March, 2007 Contest: Has your design style evolved over the years and if so how?
Congratulations to our contest winner!
Danielle Villegas of Plainsboro, NJ
I believe my design tastes have changed simply because I’ve matured and changed. The older I have gotten, the more apt I have been NOT to do what everyone else has, simply because “that’s the way it’s done.” Rather, my design style is what *I* like. Sure, some of what I like is mainstream, but some isn’t.
I think the other part of what has changed is that I have a better understanding of what designs best fit a house. For example, an older Victorian house would not look quite as good with 60s post-modern furniture as it would with 19th century and turn of the century pieces. I’ve also evolved, personally, from liking very traditional design to preferring more modern or transitional design. When I got out of college, I lived in an area of the U.S. where very traditional country and colonial styles were prevalent, so there was a type of “peer pressure” to do the same in my home. I also had just completed a degree in British History, and so I liked the idea of incorporating old maps, old reproduction items into a room. As time went on, I found that many older pieces and styles were too ornate for my personal tastes. This is not to say that I still didn’t appreciate an older piece, but I was a little more particular about what I liked and didn’t like.
I actually have to thank cable TV shows for opening my eyes to the possibilities! It showed me that I didn’t have to go with a cookie-cutter look, or have a traditional-looking room for it to be beautiful. And it didn’t have to look like it was out of the mod scene of the 60s and 70s to be modern or contemporary. I have a better appreciation of clean lines and looking at design from a slightly more minimalist approach, much like what Lauri Ward does. She sees what’s there, and streamlines things. Putting lots of stuff in your house does not equal good design! You can have some old and some new and make it work.
I’ve just moved into a new house (or at least new to us) and the previous owner had it decorated with very traditional furniture and painted in outdated colors. In the process of our slow renovation, being that it’s a late 20th century design (a split level), my husband and I have decided to bring more transitional and contemporary design to the house, because it’s more fitting. And, it’s what we like better anyway, so it’s a good match. We’re working on putting more classic colors in the house, but adding some modern punches both in the design of the furniture, as well as some of the accents.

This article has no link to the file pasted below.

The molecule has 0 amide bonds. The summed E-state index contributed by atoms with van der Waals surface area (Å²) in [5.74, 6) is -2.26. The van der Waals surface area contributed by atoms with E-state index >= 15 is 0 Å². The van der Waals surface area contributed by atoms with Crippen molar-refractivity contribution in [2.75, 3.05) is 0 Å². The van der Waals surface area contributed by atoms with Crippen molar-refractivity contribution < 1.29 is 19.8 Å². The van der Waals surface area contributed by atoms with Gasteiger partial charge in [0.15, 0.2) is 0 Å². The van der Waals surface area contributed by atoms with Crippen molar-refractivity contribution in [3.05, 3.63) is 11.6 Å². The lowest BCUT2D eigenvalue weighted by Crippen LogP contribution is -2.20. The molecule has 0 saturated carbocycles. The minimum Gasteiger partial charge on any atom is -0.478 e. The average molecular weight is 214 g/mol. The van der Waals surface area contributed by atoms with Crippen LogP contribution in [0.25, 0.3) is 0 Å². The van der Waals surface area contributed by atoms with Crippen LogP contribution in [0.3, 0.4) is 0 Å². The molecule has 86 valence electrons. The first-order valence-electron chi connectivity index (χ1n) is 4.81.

For example, just today as I am writing this, we are painting mint green walls (yuck, great for ice cream, but not walls) in our living room, dining room and hallways into a classic light camel/tan/beige color. Sounds boring, but we happen to have a bright orange chair and ottoman, a dark tan leather couch, a serape colored area rug (think the colors of salsa and a touch of violet too), and black side tables in the living room. The dining room attached in the open design has an iron wrought and glasstop table with dark cherrywood chairs, and reproduction Tarkay artwork on the walls. The idea being that if there was too much color on the walls as well as with the other elements of the room, you’d need sunglasses. By balancing the neutral walls with the bolder, deeper colors, it provides some interest to the room, without alienating visitors.
And I still appreciate something that’s older and classic in the room, like a framed map. In the case of our living room, we changed photos from a trip to Paris of the old palaces and architecture from color to black and white, matted them on some poster board, and framed them in black frames. They look like something out of the high end furniture stores! 🙂
When I got out of college, I had no understanding of this kind of balance. Everything would just be bought and done willy-nilly. Now I understand more of the concepts of balance of color and shape, focal points, etc. so I feel that my design style has matured as a result.
Just like the evolution of traditional to more modern design, my own tastes have actually followed the same path. And I’m always looking to learn more ways to make my home look less like a dorm room or “early mortgage” decor to a comfortable home, but with a high sense of style — myself too — in it.